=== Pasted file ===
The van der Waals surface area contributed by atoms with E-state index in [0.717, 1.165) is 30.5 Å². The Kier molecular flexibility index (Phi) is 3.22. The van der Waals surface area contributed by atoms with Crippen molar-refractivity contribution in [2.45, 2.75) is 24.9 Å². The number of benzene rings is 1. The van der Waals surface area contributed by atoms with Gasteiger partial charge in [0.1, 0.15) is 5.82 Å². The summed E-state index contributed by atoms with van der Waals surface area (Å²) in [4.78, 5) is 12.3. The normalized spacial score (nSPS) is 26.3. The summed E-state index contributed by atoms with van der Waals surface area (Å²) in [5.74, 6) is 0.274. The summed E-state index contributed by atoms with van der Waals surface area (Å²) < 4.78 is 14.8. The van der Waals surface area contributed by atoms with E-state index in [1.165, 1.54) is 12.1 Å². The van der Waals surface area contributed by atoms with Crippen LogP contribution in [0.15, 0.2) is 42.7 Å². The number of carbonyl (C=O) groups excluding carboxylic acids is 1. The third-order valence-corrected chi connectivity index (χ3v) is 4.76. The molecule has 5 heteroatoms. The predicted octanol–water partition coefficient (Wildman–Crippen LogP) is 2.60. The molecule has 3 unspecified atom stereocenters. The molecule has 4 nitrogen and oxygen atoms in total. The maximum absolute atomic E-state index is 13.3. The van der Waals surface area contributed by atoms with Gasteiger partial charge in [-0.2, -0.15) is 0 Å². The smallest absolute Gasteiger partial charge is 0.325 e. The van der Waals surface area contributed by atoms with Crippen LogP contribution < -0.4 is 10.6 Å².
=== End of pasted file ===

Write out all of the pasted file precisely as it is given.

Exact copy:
The van der Waals surface area contributed by atoms with E-state index in [0.717, 1.165) is 30.5 Å². The Kier molecular flexibility index (Phi) is 3.22. The van der Waals surface area contributed by atoms with Crippen molar-refractivity contribution in [2.45, 2.75) is 24.9 Å². The number of benzene rings is 1. The van der Waals surface area contributed by atoms with Gasteiger partial charge in [0.1, 0.15) is 5.82 Å². The summed E-state index contributed by atoms with van der Waals surface area (Å²) in [4.78, 5) is 12.3. The normalized spacial score (nSPS) is 26.3. The summed E-state index contributed by atoms with van der Waals surface area (Å²) in [5.74, 6) is 0.274. The summed E-state index contributed by atoms with van der Waals surface area (Å²) < 4.78 is 14.8. The van der Waals surface area contributed by atoms with E-state index in [1.165, 1.54) is 12.1 Å². The van der Waals surface area contributed by atoms with Crippen LogP contribution in [0.15, 0.2) is 42.7 Å². The number of carbonyl (C=O) groups excluding carboxylic acids is 1. The third-order valence-corrected chi connectivity index (χ3v) is 4.76. The molecule has 5 heteroatoms. The predicted octanol–water partition coefficient (Wildman–Crippen LogP) is 2.60. The molecule has 3 unspecified atom stereocenters. The molecule has 4 nitrogen and oxygen atoms in total. The maximum absolute atomic E-state index is 13.3. The van der Waals surface area contributed by atoms with Gasteiger partial charge in [-0.2, -0.15) is 0 Å². The smallest absolute Gasteiger partial charge is 0.325 e. The van der Waals surface area contributed by atoms with Crippen LogP contribution < -0.4 is 10.6 Å².